DNR expands winter trout fishing in southeastern Minnesota  
By David Schueller, DNR information officer

Fly fishing guide Dan Michener walked to a partially snow-covered riverbank in Whitewater State Park. He cast a tiny nymph into the water several times then let it drift through deeper pools, hoping to entice a trout to bite.

Although Michener bought his first fly rod in 1967 and is no stranger to winter trout fishing, this season is bringing him some firsts. For the first time, starting on Thursday, Jan. 1, streams in an eight-county area in southeastern Minnesota will open to catch-and-release trout fishing. In the past, winter fishing in the area was limited to only a few designated streams. And for the first time, trout fishing in southeastern Minnesota state parks is open all year.

“This is a new era for winter fishing,” Michener said.

Fishing for trout in winter weather adds some unique challenges. Anglers use tackle generally designed for finesse during a season when cold and bulky clothing seem to bedevil attempts at graceful movement. Fingers stiffen up. Ice seeks to clog line guides and can foul up fly line, making casting difficult. Because of the cold, outings usually are limited to a couple hours or so.

But all that isn’t stopping Michener, who has reached fishing spots in snowshoes, during blizzards and in the cold. He had good luck in the cold last winter on a designated trout stream nearby.

“It was three degrees. I was in Lanesboro last year and I had really good fishing,” Michener said.

Winter weather also is not appearing to stop the numerous anglers interested in winter fly fishing who have been calling the Whitewater park office and the area fisheries office of the Minnesota Department of Natural Resources with questions.

photo courtesy of Minnesota DNR
photo courtesy of Minnesota DNR

“Most have never fished in winter,” said Vaughn Snook, assistant area fisheries supervisor in Lanesboro who’s worked since 2009 to help expand southeastern Minnesota trout fishing opportunities. He receives phone calls on a regular basis. “They want to know what fly patterns to use or where to go.”

The new regulations that went into effect this year make trout fishing in the southeast more accessible. In the eight southeastern Minnesota counties included in the new regulations – they are Dodge, Fillmore, Goodhue, Houston, Mower, Olmsted, Wabasha and Winona counties – anglers get a catch-and-release season that runs from Jan. 1 to the beginning of the harvest season.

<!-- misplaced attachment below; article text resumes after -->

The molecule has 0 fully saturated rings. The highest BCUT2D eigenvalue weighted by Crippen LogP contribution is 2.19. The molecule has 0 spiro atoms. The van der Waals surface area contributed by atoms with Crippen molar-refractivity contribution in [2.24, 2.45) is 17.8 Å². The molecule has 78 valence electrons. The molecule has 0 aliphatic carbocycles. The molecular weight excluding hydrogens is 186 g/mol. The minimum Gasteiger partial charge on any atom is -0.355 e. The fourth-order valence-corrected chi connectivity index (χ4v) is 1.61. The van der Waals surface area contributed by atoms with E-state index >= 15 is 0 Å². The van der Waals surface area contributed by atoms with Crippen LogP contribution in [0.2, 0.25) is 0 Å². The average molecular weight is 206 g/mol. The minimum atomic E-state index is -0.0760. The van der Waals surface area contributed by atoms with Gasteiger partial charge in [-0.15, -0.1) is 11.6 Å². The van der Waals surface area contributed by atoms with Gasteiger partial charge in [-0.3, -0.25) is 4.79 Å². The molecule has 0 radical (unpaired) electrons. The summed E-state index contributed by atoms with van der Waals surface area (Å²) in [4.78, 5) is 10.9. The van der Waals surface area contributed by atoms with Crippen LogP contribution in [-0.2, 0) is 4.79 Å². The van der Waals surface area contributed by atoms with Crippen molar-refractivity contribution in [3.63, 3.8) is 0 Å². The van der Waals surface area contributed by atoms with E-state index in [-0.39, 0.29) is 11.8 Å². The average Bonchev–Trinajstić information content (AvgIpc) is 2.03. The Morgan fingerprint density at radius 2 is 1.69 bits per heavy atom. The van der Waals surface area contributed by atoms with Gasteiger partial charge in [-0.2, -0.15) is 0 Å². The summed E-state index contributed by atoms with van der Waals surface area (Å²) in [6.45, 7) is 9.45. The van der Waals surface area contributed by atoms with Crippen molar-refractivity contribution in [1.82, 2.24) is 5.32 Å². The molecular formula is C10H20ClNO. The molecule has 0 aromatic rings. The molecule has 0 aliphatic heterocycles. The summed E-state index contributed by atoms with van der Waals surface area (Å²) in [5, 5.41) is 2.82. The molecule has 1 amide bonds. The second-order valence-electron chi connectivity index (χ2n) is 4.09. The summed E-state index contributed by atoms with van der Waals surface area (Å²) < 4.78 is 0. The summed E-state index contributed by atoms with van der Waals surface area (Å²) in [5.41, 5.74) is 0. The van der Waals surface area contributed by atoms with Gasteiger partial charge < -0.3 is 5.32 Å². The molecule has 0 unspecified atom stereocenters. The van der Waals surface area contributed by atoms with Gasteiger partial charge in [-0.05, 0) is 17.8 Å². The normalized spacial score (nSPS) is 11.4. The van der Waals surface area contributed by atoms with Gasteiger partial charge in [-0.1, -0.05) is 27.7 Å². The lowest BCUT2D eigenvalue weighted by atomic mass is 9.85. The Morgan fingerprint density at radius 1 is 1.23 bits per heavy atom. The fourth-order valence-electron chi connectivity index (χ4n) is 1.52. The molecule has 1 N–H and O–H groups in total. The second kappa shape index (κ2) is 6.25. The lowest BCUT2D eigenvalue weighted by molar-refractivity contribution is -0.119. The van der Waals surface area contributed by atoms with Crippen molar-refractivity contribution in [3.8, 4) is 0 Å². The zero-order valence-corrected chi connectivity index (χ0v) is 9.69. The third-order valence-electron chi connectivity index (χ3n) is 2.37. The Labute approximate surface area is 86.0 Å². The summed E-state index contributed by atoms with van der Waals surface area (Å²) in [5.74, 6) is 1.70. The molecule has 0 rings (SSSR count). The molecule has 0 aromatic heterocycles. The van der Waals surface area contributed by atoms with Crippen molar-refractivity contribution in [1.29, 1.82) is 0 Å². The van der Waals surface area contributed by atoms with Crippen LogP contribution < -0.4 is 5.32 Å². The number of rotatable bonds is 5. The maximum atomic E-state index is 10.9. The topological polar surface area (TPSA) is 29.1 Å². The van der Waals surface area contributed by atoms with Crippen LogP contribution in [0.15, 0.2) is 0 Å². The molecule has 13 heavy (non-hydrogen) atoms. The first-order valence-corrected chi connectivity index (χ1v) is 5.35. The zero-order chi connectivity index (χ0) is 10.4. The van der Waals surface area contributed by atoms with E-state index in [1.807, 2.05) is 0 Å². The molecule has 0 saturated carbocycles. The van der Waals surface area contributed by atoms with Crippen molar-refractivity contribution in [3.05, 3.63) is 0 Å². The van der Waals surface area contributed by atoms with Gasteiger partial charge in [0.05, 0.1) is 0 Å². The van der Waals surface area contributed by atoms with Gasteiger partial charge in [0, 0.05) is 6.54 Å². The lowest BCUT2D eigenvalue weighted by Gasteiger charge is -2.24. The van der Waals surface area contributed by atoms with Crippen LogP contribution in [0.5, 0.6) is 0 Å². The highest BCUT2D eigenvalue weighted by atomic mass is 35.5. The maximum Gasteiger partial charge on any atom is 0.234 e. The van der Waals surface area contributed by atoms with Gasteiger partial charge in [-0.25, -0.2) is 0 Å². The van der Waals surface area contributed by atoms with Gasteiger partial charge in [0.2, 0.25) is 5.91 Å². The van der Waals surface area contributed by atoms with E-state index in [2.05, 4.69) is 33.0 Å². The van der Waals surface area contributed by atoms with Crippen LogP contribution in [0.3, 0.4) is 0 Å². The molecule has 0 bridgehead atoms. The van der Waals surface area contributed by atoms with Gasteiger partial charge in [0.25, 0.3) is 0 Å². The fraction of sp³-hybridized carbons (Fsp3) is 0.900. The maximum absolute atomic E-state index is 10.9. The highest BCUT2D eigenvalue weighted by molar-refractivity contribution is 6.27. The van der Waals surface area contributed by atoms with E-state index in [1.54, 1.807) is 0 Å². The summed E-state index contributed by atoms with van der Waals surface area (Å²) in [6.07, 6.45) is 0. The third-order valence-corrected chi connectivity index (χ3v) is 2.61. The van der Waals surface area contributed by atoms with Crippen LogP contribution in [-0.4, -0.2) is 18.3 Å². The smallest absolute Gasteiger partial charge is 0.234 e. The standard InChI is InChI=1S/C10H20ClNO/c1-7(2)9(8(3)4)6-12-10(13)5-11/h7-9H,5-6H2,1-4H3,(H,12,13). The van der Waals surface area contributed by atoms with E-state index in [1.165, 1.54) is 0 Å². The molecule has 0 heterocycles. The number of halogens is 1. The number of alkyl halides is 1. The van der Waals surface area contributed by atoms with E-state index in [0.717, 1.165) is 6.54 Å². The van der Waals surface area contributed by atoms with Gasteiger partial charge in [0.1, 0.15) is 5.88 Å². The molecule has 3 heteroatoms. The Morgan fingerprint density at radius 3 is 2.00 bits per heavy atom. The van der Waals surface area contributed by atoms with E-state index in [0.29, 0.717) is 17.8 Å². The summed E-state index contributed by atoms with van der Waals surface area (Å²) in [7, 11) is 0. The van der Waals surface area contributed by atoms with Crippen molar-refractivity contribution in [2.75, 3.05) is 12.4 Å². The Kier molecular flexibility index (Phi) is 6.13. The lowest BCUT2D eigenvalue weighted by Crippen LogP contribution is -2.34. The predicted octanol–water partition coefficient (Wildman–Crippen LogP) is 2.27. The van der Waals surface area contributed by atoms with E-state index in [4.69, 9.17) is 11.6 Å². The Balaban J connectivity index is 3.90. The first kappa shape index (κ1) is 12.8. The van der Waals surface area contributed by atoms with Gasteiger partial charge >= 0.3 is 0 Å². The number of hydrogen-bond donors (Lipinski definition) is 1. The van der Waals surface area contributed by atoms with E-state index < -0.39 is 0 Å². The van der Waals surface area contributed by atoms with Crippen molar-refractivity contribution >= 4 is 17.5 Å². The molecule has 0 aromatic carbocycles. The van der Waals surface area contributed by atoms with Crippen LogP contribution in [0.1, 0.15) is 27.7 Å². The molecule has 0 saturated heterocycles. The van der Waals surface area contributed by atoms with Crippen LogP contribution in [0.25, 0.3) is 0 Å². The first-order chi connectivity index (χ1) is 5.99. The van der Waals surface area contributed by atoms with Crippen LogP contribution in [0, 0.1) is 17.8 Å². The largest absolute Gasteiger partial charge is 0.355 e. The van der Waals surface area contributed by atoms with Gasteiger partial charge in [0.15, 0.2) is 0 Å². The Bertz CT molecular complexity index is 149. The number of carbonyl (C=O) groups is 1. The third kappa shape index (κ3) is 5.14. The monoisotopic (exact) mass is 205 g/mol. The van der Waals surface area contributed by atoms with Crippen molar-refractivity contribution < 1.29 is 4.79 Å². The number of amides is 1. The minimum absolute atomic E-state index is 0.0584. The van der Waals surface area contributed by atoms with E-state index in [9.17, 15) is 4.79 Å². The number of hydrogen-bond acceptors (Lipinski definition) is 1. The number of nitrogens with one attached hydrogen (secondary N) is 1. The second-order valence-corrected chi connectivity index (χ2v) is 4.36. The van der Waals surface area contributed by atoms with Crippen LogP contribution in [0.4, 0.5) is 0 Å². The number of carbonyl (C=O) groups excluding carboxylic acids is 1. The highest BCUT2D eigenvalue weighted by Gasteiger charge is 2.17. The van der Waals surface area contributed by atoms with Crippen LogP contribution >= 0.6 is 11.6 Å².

The harvest season runs from Saturday, April 18, to Monday, Sept. 14. Following that, southeastern streams are open to a fall catch-and-release season from Tuesday, Sept. 15, through Thursday, Oct. 15.

Outside of state parks, fishing closes for two and a half months to reduce competition between hunters on private land and anglers, and during spawning of brown and brook trout. It’s a somewhat simpler story in state parks, where anglers can fish all year under either a catch-and-release or harvest season.

In state parks, the new regulations include the following waters: East Beaver Creek in Beaver Creek Valley State Park; Forestville Creek in Forestville/Mystery Cave State Park; Canfield Creek in Forestville/Mystery Cave State Park; South Branch Root River in Forestville/Mystery Cave State Park; Trout Run Creek in Whitewater State Park and Middle Branch Whitewater River in Whitewater State Park.

Regardless of the expanded opportunities, anglers who plan to fish for trout should still check to see if there are any special regulations, including slot limits and required use of artificial lures and flies, for the stream where they plan to fish.

Winter fishing tends to be most productive between 11 a.m. and 2 p.m. Michener said that when the fishing is really good an angler can catch and release 20 fish in an hour or two.

Besides the action from the fish, a winter angler can see birds and other wildlife along the river. And winter fishing is another reason to get outdoors and seek some solitude.

“I think it’s a lot of people who don’t like ice fishing. They don’t snowmobile or cross country ski. You sit at home and tie flies and look for something to do,” Michener said.

On that early December day, even though the fishing was slow, Michener still managed to get three strikes on his nymph, and before long the drag on his reel hummed as the rod bent sharply. He landed a brown trout.

“Healthy. A great looking trout,” Snook said, looking on.

Michener released the fish, which darted back toward a pool in the river under the steep sandstone banks, perhaps for another angler to catch some day.

To find more information on trout fishing, including seasons and limits, see

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